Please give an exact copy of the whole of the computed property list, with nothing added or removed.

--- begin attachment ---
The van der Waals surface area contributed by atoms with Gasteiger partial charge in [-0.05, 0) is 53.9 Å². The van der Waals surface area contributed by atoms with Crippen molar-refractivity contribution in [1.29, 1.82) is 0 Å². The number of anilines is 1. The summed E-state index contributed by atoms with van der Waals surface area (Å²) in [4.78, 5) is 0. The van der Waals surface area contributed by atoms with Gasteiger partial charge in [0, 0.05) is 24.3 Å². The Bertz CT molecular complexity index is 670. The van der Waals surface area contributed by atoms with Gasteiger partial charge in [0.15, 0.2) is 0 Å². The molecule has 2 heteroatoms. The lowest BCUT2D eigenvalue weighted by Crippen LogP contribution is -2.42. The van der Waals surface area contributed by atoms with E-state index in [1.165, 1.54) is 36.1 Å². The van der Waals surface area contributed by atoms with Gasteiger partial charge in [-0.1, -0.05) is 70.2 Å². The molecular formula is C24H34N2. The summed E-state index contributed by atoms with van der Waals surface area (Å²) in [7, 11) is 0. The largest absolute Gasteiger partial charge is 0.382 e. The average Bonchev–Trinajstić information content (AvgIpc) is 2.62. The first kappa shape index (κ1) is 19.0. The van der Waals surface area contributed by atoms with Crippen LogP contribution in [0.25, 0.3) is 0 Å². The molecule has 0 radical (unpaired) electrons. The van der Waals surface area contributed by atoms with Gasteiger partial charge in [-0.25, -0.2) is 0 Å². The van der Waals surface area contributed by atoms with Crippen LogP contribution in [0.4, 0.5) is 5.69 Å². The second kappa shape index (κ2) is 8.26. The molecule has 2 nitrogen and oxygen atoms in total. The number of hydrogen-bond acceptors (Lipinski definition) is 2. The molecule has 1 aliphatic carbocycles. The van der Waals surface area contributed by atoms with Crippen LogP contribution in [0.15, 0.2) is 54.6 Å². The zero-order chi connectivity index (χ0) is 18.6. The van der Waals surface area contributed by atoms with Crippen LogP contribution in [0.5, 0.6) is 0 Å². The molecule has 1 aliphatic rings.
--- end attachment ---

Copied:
The van der Waals surface area contributed by atoms with Gasteiger partial charge in [-0.05, 0) is 53.9 Å². The van der Waals surface area contributed by atoms with Crippen molar-refractivity contribution in [1.29, 1.82) is 0 Å². The number of anilines is 1. The summed E-state index contributed by atoms with van der Waals surface area (Å²) in [4.78, 5) is 0. The van der Waals surface area contributed by atoms with Gasteiger partial charge in [0, 0.05) is 24.3 Å². The Bertz CT molecular complexity index is 670. The van der Waals surface area contributed by atoms with Gasteiger partial charge in [0.15, 0.2) is 0 Å². The molecule has 2 heteroatoms. The lowest BCUT2D eigenvalue weighted by Crippen LogP contribution is -2.42. The van der Waals surface area contributed by atoms with E-state index in [1.165, 1.54) is 36.1 Å². The van der Waals surface area contributed by atoms with Gasteiger partial charge in [-0.1, -0.05) is 70.2 Å². The molecular formula is C24H34N2. The summed E-state index contributed by atoms with van der Waals surface area (Å²) in [7, 11) is 0. The largest absolute Gasteiger partial charge is 0.382 e. The average Bonchev–Trinajstić information content (AvgIpc) is 2.62. The first kappa shape index (κ1) is 19.0. The van der Waals surface area contributed by atoms with Crippen LogP contribution in [0.25, 0.3) is 0 Å². The molecule has 0 radical (unpaired) electrons. The van der Waals surface area contributed by atoms with Gasteiger partial charge in [-0.25, -0.2) is 0 Å². The van der Waals surface area contributed by atoms with Crippen LogP contribution in [0.4, 0.5) is 5.69 Å². The second kappa shape index (κ2) is 8.26. The molecule has 2 nitrogen and oxygen atoms in total. The number of hydrogen-bond acceptors (Lipinski definition) is 2. The molecule has 1 aliphatic carbocycles. The van der Waals surface area contributed by atoms with Crippen LogP contribution in [0.15, 0.2) is 54.6 Å². The zero-order chi connectivity index (χ0) is 18.6. The van der Waals surface area contributed by atoms with Crippen LogP contribution in [0.5, 0.6) is 0 Å². The molecule has 1 aliphatic rings.